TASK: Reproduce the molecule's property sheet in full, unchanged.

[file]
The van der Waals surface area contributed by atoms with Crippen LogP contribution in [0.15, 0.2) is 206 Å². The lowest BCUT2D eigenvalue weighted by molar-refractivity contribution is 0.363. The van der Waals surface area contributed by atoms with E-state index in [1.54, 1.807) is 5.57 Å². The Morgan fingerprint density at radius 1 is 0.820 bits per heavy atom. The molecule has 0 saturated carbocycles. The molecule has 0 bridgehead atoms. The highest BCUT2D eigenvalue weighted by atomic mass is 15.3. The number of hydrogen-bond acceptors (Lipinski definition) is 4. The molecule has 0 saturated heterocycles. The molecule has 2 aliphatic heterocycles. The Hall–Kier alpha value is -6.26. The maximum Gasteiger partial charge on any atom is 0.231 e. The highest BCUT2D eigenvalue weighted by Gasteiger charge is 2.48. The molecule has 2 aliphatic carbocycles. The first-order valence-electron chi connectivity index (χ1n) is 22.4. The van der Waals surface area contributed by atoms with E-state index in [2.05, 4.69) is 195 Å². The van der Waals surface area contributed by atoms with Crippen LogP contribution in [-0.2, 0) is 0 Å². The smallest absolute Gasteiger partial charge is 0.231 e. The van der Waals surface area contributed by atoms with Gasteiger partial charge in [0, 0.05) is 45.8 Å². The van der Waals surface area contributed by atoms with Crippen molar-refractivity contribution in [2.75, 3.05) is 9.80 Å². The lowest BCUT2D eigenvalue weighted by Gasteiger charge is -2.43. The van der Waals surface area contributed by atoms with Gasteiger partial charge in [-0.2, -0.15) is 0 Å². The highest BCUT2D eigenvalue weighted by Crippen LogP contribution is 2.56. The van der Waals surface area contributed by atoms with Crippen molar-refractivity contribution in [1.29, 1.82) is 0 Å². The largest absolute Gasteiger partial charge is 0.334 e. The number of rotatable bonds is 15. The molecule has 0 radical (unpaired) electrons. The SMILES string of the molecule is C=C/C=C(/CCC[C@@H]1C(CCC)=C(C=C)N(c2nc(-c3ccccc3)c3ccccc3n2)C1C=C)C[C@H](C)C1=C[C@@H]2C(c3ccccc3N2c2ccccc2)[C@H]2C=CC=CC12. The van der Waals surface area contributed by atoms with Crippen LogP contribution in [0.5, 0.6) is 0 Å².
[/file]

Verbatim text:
The van der Waals surface area contributed by atoms with Crippen LogP contribution in [0.15, 0.2) is 206 Å². The lowest BCUT2D eigenvalue weighted by molar-refractivity contribution is 0.363. The van der Waals surface area contributed by atoms with E-state index in [1.54, 1.807) is 5.57 Å². The Morgan fingerprint density at radius 1 is 0.820 bits per heavy atom. The molecule has 0 saturated carbocycles. The molecule has 0 bridgehead atoms. The highest BCUT2D eigenvalue weighted by atomic mass is 15.3. The number of hydrogen-bond acceptors (Lipinski definition) is 4. The molecule has 0 saturated heterocycles. The molecule has 2 aliphatic heterocycles. The Hall–Kier alpha value is -6.26. The maximum Gasteiger partial charge on any atom is 0.231 e. The highest BCUT2D eigenvalue weighted by Gasteiger charge is 2.48. The molecule has 2 aliphatic carbocycles. The first-order valence-electron chi connectivity index (χ1n) is 22.4. The van der Waals surface area contributed by atoms with E-state index in [2.05, 4.69) is 195 Å². The van der Waals surface area contributed by atoms with Crippen LogP contribution in [-0.2, 0) is 0 Å². The smallest absolute Gasteiger partial charge is 0.231 e. The van der Waals surface area contributed by atoms with Gasteiger partial charge in [0, 0.05) is 45.8 Å². The van der Waals surface area contributed by atoms with Crippen molar-refractivity contribution in [2.75, 3.05) is 9.80 Å². The lowest BCUT2D eigenvalue weighted by Gasteiger charge is -2.43. The van der Waals surface area contributed by atoms with Gasteiger partial charge in [-0.2, -0.15) is 0 Å². The highest BCUT2D eigenvalue weighted by Crippen LogP contribution is 2.56. The van der Waals surface area contributed by atoms with Crippen molar-refractivity contribution in [1.29, 1.82) is 0 Å². The largest absolute Gasteiger partial charge is 0.334 e. The number of rotatable bonds is 15. The molecule has 0 radical (unpaired) electrons. The SMILES string of the molecule is C=C/C=C(/CCC[C@@H]1C(CCC)=C(C=C)N(c2nc(-c3ccccc3)c3ccccc3n2)C1C=C)C[C@H](C)C1=C[C@@H]2C(c3ccccc3N2c2ccccc2)[C@H]2C=CC=CC12. The van der Waals surface area contributed by atoms with Crippen LogP contribution in [0.5, 0.6) is 0 Å².